On April 5, 2012, the new documentary movie Bully, which had originally been rated "R," received a revised rating of "PG-13" after an extensive petition drive. The Motion Picture Association of America had designated Bully an "R-rated" film because one curse word was used six times. Director Lee Hirsch eliminated three uses of this word to compromise with critics.
As a woman who survived bullying as a child and as an adult, I'm delighted about this rating change. The "PG-13" rating will allow more young people to see Bully, which depicts the brutality of bullies, the suffering of targeted children, and the tolerance of bullying by authority figures. Schools, religious organizations, sports teams, and youth groups will now be able to screen this film and to discuss the serious issues that it raises.
I find it ironic that The Hunger Games immediately got a "PG-13" rating, despite many violent scenes, while Bully had to fight its "R" rating. Many bullies use swear words, so Hirsch conveys the reality of such confrontations when he allows unpleasant words in Bully. Also, most children have heard curse words before.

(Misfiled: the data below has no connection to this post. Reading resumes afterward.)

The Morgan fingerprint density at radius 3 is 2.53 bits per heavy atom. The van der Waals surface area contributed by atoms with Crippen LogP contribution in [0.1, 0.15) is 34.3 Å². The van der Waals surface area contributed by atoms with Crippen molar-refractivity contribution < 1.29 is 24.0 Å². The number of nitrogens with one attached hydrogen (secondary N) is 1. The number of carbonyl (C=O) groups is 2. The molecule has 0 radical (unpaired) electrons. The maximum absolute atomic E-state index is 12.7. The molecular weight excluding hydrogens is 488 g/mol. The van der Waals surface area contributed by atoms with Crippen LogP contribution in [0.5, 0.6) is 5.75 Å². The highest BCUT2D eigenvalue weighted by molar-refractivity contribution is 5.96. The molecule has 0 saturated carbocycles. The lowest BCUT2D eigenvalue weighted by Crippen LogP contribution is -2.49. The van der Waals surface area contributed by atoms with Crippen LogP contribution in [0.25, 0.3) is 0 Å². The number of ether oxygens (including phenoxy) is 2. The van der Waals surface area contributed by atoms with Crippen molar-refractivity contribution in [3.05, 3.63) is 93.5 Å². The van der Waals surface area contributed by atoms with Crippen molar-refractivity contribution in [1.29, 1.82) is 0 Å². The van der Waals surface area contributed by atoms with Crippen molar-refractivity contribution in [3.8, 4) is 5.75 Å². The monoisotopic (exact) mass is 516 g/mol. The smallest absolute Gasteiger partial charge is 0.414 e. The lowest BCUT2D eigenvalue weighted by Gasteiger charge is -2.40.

I strongly urge everyone to see this excellent new movie and to discuss it with children. Bullying results from a lack of respect for other people. We cannot have a thriving multicultural society without mutual respect for all individuals and repudiation of bullying.
Causes Janet Heller Supports
National Trust for Historic Preservation, Nature Conservancy, National Museum of Women in the Arts, Autism Speaks,